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Viva Fidel and Cuban Socialism!




By Indira Rampersad
Guyana Journal, March 2008


Fidel Castro’s decision last week to resign as Cuba’s president after forty-seven years in office should not be interpreted as an indication that the country is ready to adopt the American brand of democracy and automatically switch to a capitalist economic system.

It is rather amusing that such notions of Cuban sudden transition from socialism would still be hitting the air-waves. It did not take long for rabid anti-Castro exiles in Miami to celebrate by dancing in the streets of Miami when the false news of Castro’s death spread like wild-fire through the hardline Cuban-American community in July, 2006.

With the recent news of Castro’s resignation, President George W. Bush could not wait to express hope that Cuba would now be embarking upon “free and fair elections.” Wishful thinking. Obviously, President Bush has not begun to understand the Cuban sensibility and the ability of Cubans to survive even amidst the most difficult economic times with continuing pressure from the United States.

The Cuban socialist system has displayed a remarkable capacity to endure over time even in the face of a ridiculous embargo imposed on the island since 1962 by the United States. With the collapse of the Soviet Union in 1989 and the removal of its annual subvention to Cuba, the island was plunged in the throes of an economic crisis known as the “special period” in the mid-nineties. It recently overcame this crisis, demonstrating unprecedented levels of economic growth even as the embargo continues to be tightened by successive American administrations.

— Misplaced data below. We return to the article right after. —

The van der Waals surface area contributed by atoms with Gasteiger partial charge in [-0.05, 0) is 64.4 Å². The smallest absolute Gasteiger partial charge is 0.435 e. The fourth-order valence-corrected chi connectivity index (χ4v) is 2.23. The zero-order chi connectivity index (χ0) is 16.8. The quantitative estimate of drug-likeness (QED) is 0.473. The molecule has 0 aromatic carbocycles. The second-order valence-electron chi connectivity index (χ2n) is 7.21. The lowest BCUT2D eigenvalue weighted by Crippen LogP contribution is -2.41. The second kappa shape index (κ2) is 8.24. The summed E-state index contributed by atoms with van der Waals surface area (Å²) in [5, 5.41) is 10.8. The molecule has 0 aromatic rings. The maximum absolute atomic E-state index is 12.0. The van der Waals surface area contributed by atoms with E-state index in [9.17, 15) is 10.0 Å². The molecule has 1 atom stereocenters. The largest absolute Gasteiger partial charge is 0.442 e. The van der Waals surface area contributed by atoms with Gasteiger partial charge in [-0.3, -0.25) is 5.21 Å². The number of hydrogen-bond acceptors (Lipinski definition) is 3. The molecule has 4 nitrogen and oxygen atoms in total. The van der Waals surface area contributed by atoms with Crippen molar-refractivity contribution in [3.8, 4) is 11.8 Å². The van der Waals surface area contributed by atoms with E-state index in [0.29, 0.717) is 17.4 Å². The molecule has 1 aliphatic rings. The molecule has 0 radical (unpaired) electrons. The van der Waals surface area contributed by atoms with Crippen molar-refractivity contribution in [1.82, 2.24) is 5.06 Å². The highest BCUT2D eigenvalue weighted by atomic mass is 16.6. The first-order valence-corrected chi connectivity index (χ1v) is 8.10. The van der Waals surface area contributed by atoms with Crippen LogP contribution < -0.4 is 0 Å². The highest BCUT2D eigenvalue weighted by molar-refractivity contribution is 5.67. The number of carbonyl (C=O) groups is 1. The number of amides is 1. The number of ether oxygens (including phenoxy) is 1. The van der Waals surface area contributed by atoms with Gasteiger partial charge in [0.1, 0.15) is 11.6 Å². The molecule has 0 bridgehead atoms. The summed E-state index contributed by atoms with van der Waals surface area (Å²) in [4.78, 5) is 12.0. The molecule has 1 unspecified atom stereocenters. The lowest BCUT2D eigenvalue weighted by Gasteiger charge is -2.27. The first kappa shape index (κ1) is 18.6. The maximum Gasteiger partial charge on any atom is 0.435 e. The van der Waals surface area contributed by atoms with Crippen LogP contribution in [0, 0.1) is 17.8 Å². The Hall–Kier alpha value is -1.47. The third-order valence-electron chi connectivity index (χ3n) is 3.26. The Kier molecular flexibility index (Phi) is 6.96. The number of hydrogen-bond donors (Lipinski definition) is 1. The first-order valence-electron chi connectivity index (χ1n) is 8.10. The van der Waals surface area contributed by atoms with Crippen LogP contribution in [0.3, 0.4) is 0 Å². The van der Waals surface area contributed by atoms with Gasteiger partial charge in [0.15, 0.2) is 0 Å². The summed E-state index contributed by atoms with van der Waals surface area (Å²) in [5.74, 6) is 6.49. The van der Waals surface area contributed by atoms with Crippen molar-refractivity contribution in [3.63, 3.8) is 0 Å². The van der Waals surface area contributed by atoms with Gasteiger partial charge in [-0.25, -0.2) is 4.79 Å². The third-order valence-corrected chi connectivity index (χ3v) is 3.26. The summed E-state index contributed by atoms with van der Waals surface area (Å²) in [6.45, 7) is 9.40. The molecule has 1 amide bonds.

Neither the Americans nor hardline Cuban-Americans have yet begun to fathom the significance of the phenomenal legend that is Fidel Castro. Neither are they aware that el comandante is not just an individual but also an institution, indeed a system in himself. They seem ignorant of the fact that the Cuban revolution that Fidel Castro has led for forty-seven years is built on the solid foundations of an extremely potent and lasting sense of nationalism or cubanidad fomented by powerful sentiments which have historically struggled against Spanish colonialism, U.S. imperialism and global capitalism.

The hostile U.S. policy to Cuba is intricately linked to U.S. domestic politics as is evident in the fact that it continues to be tightened in the post-Cold War era. This became obvious when the end of the Cold War did not bring the kind of changes in U.S./Cuba policy that was expected in a unipolar international system in which Cuba no longer poses an ideological or security threat to the United States.

Instead, the 1990s saw an illogical tightening of the embargo. Under President George H. Bush, the Mack Amendment was passed prohibiting all trade with Cuba by subsidiaries of U.S. companies even if located outside the U.S. The Torricelli Bill, or Cuban Democracy Act of 1992, was also passed under Bush to “wreak havoc on the island,” according to its sponsor, Robert Torricelli, with the senior Bush proposing that he would impose sanctions on any nation buying products from Cuba. The law prohibits foreign-based subsidiaries of U.S. companies from trading with Cuba.

U.S.-Cuba relations took a dramatic turn for the worse in 1996, when Cuban MIG jetfighters shot down two U.S.-based civilian aircrafts belonging to the Miami-based group, Brothers to the Rescue, killing three U.S. citizens and one Cuban-American resident of the United States. President Clinton used the incident to endorse the Helms-Burton Law in the heat of the 1996 election campaign in a bid to court vital Cuban American votes in South Florida. Helms-Burton enacts penalties on foreign companies doing business in Cuba; permits lawsuits (even by individuals who were Cuban citizens at the time) against foreign investors who make use of expropriated property seized by the Cuban government; and denies entry into the U.S. to such foreign investors and their family members.